The incidence of workforce burnout is at an all time high. I’m notorious for calling out colleagues to be especially mindful of when they feel ‘crispy’ around the edges. But given the data, my hypervigilance with respect to the consequences of workplace stress, if not trauma, is mandated:
· 30-45% of social workers leave within two years, with turnover rates 215% higher than other roles (Public Consulting Group, 2018)
· 43% of new nurses leave their jobs within three years; turnover for a bedside RN resulted in the average hospital losing up to $8.1 million annually (Nursing Solutions, Inc., 2016; StreamlineVerify, 2016)
· Average national burnout rate for physicians is 54%, with costs between $500,000 and $1 million to replace one physician (Rosenfeld, 2018)
As long as violence is woven within the fabric of society, health and behavioral health professionals will serve on the front lines to combat it. Along with minimizing the value of our role, we can minimize the impact of the experience for ourselves. Becoming desensitized to the human condition is a cautionary alternate path to take. This will put any professional at further risk of vicarious trauma down the road.
What can you do?
1. Process and roll only works for so long: Many of my colleagues admit to being good in a crisis. However doing what I fondly call ‘process and roll’, or going immediately from one task to another is for the short term only. For the long term, this pattern yields errors, and sets you up for burnout. Be mindful!
2. Debrief PRN: Reach out to colleagues, supervisors, and mentors who understand what you have been through.
3. Accept support: Health and behavioral health professionals are notorious for minimizing the impact of a situation, thinking it somehow indicates weakness. Truth be told, admitting you’ve hit a limit is a sign of strength.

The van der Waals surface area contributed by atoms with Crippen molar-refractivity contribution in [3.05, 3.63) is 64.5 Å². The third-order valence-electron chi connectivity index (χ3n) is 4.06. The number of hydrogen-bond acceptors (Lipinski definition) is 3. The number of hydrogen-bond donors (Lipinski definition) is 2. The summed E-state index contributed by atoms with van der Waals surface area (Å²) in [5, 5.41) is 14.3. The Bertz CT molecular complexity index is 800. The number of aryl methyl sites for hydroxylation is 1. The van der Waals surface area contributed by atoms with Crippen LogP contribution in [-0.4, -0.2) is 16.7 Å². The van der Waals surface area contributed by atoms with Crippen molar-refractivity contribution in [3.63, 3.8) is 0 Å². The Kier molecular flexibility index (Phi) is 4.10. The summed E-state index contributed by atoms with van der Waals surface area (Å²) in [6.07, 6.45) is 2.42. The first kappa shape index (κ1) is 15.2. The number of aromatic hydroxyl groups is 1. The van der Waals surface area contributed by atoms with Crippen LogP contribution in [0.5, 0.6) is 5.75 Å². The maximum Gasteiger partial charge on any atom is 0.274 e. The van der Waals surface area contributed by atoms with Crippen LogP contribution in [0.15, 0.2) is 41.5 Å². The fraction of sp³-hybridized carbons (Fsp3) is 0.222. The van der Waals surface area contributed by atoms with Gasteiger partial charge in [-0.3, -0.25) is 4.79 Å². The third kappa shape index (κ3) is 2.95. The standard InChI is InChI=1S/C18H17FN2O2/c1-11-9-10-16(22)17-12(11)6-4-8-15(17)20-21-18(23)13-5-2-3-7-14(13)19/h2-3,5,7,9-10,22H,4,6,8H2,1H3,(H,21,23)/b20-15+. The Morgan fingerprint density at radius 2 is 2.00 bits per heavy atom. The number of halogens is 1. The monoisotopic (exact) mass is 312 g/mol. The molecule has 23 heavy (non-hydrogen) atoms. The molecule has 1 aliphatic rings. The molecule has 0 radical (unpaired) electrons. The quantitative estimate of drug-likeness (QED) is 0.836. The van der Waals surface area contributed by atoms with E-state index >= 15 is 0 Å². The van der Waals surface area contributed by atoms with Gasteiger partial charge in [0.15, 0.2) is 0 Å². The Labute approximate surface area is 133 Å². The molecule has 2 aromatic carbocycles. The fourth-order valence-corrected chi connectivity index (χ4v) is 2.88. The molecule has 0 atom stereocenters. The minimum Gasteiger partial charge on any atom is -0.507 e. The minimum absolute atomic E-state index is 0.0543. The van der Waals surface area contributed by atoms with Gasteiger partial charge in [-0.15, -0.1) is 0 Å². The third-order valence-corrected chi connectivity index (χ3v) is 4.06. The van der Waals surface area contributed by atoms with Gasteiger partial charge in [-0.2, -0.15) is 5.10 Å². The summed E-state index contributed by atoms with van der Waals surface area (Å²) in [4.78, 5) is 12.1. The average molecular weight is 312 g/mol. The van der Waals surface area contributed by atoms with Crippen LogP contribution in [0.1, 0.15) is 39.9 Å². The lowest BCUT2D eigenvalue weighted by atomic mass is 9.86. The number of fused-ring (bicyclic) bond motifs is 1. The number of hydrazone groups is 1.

· Accept support from colleagues, and
· Friends and family
4. Recharge your resilience: Keep a current list of things that ground you at your disposal. You won’t automatically know what those things are, since in moments of stress we all lose sight of what we need. You might:
· blast your favorite tunes through a mobile device
· dance like nobody’s watching
· take reflection time over a cup of jasmine tea
· hit the gym, or
· head out to dinner with your BFF or partner
5. Turn off that professional switch: I’ve been a health care professional for 35 years, so know just how hard this is to do. Besides, we wear our professional cape always, right? NOPE! We were human beings long before the health and behavioral health professionals we are now, so:
· Make it a ritual when you leave work to do a happy dance
· Have peers who are NOT in the biz
· Set limits for yourself
· Just say no to peers and family members who need your ‘Professional Advice’
One more vital point to remember: the real significance of our interaction is often not up to us to evaluate. The value is often defined by the unique meaning our contact holds for the recipient of care. When intervention occurs at a time of crisis, the worth of our presence is immeasurable. Our presence is a rare privilege at a time of raw emotion and vulnerability for others.
Barnhorst, A., (2018) The Mental Health System Can’t Stop Mass Shooters, February 20, 2018, The New York Times
Duwe, G. and Rocque, M (2018) Actually, there is a clear link between mass shootings and mental illness, February 23, 2018 Los Angeles Times
Gilligan, J. and Lee, B. (2018) A Look at the Root Causes of Gun Violence, February 21, 2018 NPR
Public Consulting Group (2018) The Cost of Social Worker Turnover
, H.S., T., . , Volume 63, Issue 3, 1 April 2013, Pages 175–182
Streamline Verify (2016) Nurse Turnover Rate Infographic, March 16, 2016